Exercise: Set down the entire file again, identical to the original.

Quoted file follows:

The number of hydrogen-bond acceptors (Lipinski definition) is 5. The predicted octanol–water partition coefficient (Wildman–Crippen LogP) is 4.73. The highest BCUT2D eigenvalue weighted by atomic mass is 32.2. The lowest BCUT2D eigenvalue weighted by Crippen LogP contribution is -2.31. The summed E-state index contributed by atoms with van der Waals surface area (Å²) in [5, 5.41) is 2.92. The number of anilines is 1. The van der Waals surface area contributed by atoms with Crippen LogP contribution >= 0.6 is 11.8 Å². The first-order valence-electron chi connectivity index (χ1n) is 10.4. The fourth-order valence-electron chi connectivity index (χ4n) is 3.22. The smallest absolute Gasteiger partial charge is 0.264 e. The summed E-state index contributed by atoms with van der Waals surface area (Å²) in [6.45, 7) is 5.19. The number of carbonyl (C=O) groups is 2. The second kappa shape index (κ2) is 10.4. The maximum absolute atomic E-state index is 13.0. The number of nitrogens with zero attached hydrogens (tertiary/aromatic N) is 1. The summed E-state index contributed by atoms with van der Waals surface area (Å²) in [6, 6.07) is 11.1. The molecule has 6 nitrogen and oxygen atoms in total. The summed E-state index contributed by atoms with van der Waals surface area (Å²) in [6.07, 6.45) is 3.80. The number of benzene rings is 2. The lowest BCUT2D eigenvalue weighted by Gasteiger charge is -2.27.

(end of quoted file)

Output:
The number of hydrogen-bond acceptors (Lipinski definition) is 5. The predicted octanol–water partition coefficient (Wildman–Crippen LogP) is 4.73. The highest BCUT2D eigenvalue weighted by atomic mass is 32.2. The lowest BCUT2D eigenvalue weighted by Crippen LogP contribution is -2.31. The summed E-state index contributed by atoms with van der Waals surface area (Å²) in [5, 5.41) is 2.92. The number of anilines is 1. The van der Waals surface area contributed by atoms with Crippen LogP contribution >= 0.6 is 11.8 Å². The first-order valence-electron chi connectivity index (χ1n) is 10.4. The fourth-order valence-electron chi connectivity index (χ4n) is 3.22. The smallest absolute Gasteiger partial charge is 0.264 e. The summed E-state index contributed by atoms with van der Waals surface area (Å²) in [6.45, 7) is 5.19. The number of carbonyl (C=O) groups is 2. The second kappa shape index (κ2) is 10.4. The maximum absolute atomic E-state index is 13.0. The number of nitrogens with zero attached hydrogens (tertiary/aromatic N) is 1. The summed E-state index contributed by atoms with van der Waals surface area (Å²) in [6, 6.07) is 11.1. The molecule has 6 nitrogen and oxygen atoms in total. The summed E-state index contributed by atoms with van der Waals surface area (Å²) in [6.07, 6.45) is 3.80. The number of benzene rings is 2. The lowest BCUT2D eigenvalue weighted by Gasteiger charge is -2.27.